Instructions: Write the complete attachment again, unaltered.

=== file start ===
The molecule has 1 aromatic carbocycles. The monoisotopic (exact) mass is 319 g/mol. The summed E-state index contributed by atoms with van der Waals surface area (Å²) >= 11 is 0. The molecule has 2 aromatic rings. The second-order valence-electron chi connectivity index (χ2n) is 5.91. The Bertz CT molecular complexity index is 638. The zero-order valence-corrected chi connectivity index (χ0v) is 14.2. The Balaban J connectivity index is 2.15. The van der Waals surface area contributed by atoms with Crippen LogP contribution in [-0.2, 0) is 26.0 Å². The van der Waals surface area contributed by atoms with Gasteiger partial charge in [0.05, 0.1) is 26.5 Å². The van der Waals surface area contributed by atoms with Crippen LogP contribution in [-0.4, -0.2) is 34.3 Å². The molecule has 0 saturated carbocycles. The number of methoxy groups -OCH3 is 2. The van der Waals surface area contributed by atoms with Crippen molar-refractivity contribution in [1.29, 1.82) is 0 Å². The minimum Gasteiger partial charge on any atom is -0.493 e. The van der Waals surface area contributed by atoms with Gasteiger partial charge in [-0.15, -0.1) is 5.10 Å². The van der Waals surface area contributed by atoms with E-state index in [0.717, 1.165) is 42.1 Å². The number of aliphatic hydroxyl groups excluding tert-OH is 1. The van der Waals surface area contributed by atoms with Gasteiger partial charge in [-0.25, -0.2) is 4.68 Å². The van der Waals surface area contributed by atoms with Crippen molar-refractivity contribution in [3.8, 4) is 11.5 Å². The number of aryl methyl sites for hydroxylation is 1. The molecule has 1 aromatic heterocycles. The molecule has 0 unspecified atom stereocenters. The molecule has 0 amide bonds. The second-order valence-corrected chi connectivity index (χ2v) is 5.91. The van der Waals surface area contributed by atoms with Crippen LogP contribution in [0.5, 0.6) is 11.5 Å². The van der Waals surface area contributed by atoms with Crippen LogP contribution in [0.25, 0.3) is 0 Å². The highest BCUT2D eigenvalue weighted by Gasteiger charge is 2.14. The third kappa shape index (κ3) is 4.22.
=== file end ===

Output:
The molecule has 1 aromatic carbocycles. The monoisotopic (exact) mass is 319 g/mol. The summed E-state index contributed by atoms with van der Waals surface area (Å²) >= 11 is 0. The molecule has 2 aromatic rings. The second-order valence-electron chi connectivity index (χ2n) is 5.91. The Bertz CT molecular complexity index is 638. The zero-order valence-corrected chi connectivity index (χ0v) is 14.2. The Balaban J connectivity index is 2.15. The van der Waals surface area contributed by atoms with Crippen LogP contribution in [-0.2, 0) is 26.0 Å². The van der Waals surface area contributed by atoms with Gasteiger partial charge in [0.05, 0.1) is 26.5 Å². The van der Waals surface area contributed by atoms with Crippen LogP contribution in [-0.4, -0.2) is 34.3 Å². The molecule has 0 saturated carbocycles. The number of methoxy groups -OCH3 is 2. The van der Waals surface area contributed by atoms with Crippen molar-refractivity contribution in [1.29, 1.82) is 0 Å². The minimum Gasteiger partial charge on any atom is -0.493 e. The van der Waals surface area contributed by atoms with Gasteiger partial charge in [-0.15, -0.1) is 5.10 Å². The van der Waals surface area contributed by atoms with E-state index in [0.717, 1.165) is 42.1 Å². The number of aliphatic hydroxyl groups excluding tert-OH is 1. The van der Waals surface area contributed by atoms with Gasteiger partial charge in [-0.25, -0.2) is 4.68 Å². The van der Waals surface area contributed by atoms with Crippen molar-refractivity contribution in [3.8, 4) is 11.5 Å². The number of aryl methyl sites for hydroxylation is 1. The molecule has 1 aromatic heterocycles. The molecule has 0 unspecified atom stereocenters. The molecule has 0 amide bonds. The second-order valence-corrected chi connectivity index (χ2v) is 5.91. The van der Waals surface area contributed by atoms with Crippen LogP contribution in [0.5, 0.6) is 11.5 Å². The van der Waals surface area contributed by atoms with Crippen LogP contribution in [0.25, 0.3) is 0 Å². The highest BCUT2D eigenvalue weighted by Gasteiger charge is 2.14. The third kappa shape index (κ3) is 4.22.